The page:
Saturday, May 23, 2009

My father, Zen master? Zen yelling

After reading The Way of the Peaceful Warrior, I’ve begun to reinterpret my father’s behaviors. I’ve discovered that he was quite possibly a Zen master.

The Zen master in The Way of the Peaceful Warrior did not have a habit of smoking, but he occasionally smoked, and he thoroughly enjoyed it.

My father, the Zen master, did not have a habit of yelling. I cannot remember a time that my father ever yelled at me; however, he did occasionally yell, and he thoroughly enjoyed it.

The usual occasion of my father’s yelling involved sports officials. He came to one of my little league baseball games, but he was asked not to return. The umpires did not appreciate his Zen chants. They found both the content and the volume offensive.

My father complied with their request for his absence, and he instead practiced his art watching sports on TV. His usual invective usually involved the poor eyesight of those officiating the game.

“Are you blind?” was a typical shout, often accompanied with hand movements. He was in the moment!

My mother did not understand this form of Zen. She preferred the quiet pool sweeping meditations that my father performed. Although she thought the Zen of reading the paper took him too long, she never feared for my father’s heart during that exercise. She did seem to think he would give himself a heart attack yelling at the TV.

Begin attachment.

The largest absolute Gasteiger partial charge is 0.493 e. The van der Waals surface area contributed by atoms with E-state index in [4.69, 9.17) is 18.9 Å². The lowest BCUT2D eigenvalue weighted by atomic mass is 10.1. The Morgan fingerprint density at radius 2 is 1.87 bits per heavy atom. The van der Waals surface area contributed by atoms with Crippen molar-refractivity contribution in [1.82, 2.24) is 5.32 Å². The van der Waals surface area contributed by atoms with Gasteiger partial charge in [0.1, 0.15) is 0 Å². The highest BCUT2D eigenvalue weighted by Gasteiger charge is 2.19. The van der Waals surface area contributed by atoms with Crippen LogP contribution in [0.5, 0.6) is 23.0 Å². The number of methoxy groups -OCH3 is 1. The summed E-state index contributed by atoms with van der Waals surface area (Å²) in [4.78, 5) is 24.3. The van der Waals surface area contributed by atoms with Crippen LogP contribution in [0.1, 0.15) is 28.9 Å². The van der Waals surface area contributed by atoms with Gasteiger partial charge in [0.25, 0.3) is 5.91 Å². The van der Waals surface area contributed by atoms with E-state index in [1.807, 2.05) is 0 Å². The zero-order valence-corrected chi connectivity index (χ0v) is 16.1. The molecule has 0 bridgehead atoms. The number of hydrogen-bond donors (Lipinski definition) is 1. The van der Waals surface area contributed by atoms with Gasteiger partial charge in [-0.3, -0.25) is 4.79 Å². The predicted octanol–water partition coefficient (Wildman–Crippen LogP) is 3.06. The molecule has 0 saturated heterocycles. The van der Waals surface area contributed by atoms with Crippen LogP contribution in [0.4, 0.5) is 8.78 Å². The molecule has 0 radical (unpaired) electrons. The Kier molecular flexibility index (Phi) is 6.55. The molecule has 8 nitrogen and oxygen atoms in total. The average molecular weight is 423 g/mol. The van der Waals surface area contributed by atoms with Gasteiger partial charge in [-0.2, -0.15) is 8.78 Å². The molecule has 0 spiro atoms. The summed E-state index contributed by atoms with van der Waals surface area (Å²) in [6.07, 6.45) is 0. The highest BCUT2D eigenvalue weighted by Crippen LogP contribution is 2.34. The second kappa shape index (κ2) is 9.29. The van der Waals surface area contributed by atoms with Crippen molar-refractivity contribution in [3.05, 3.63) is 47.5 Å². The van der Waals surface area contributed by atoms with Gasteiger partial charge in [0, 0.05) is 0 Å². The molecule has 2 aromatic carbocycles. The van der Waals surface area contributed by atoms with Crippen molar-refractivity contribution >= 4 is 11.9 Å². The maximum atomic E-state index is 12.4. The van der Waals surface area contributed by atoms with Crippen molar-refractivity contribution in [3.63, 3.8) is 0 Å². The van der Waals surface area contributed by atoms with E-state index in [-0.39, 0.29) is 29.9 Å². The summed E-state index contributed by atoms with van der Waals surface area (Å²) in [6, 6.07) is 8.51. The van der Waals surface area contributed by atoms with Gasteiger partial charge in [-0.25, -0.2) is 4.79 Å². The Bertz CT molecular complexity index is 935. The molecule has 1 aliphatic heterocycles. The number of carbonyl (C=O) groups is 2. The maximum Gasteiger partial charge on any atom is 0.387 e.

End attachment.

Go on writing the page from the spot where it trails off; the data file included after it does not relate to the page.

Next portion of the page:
“You know, honey, that they can’t hear you,” she’d protest. “Don’t give yourself a heart attack.”

Actually, his verbal attacks on the officials were doing just the opposite. He thundered out his protests, and his bosom was still and content afterward. Sometimes he was so calmed after a sporting event that he would move directly into the Zen of napping in a chair.

My mother would protest this too, but he would always provide a retort: “Dear, I’m not sleeping. I’m only resting my eyes.”

And he could do that, because he was a Zen master.

Wednesday, May 20, 2009

My father, Zen master? -- Jack and Stu

It seems that Zen masters have pet names for their students. The television version of this is the name “Grasshopper.” This was the name given to the student by the Master in the classic adventure TV series Kung Fu.

In the Way of the Peaceful Warrior the student is called “Jack.” This was a shortened version of his longer name: Jackass. Zen masters have a sense of humor and sometimes use what would appear as demeaning ridicule with their pupils. My father did the same.

My nickname was Stu. Sometimes I was called Stuart, but that wasn’t really the long version. My dad was alluding to another version of Stu: Stupid. That was his equivalent of “Grasshopper.”

For example:

“Hey, Stu. Come here.”

“Yes, Dad?”

“Why is the screwdriver stuck in the front lawn?”

“I was working on my bike.”

“Well, Stu, that’s not where the screwdriver belongs.”

“Sorry, Dad.”

“A place for everything, and everything in its place.”

“Sorry, Dad.”

“Don’t be sorry. Go put the screwdriver away.”

“Yes, Dad.”

* * * * *

Napoleon Dynamite is a fictional Zen master. His pet name for his disciples? “Idiot!”

Zen masters are patient, but sometimes they are annoyed by slowness in their pupils.

Besides, screwdrivers will rust, break the mower, or trip Zen masters, but only if Stu is careless and leaves them in the yard.

Eventually, I outgrew the nickname.

Monday, May 18, 2009

My father: Zen master? The Pool

My father may have been a Zen master. He never said so, but having recently read Way of the Peaceful Warrior, I’ve become suspect.

In a previous post, I told of my initiation Zen ivy trimming. Other lessons followed.

When I was in sixth grade, my parents upgraded our family home with a built-in swimming pool. It wasn’t exactly a Zen Koi pond, but it did provide a certain opportunity for meditation.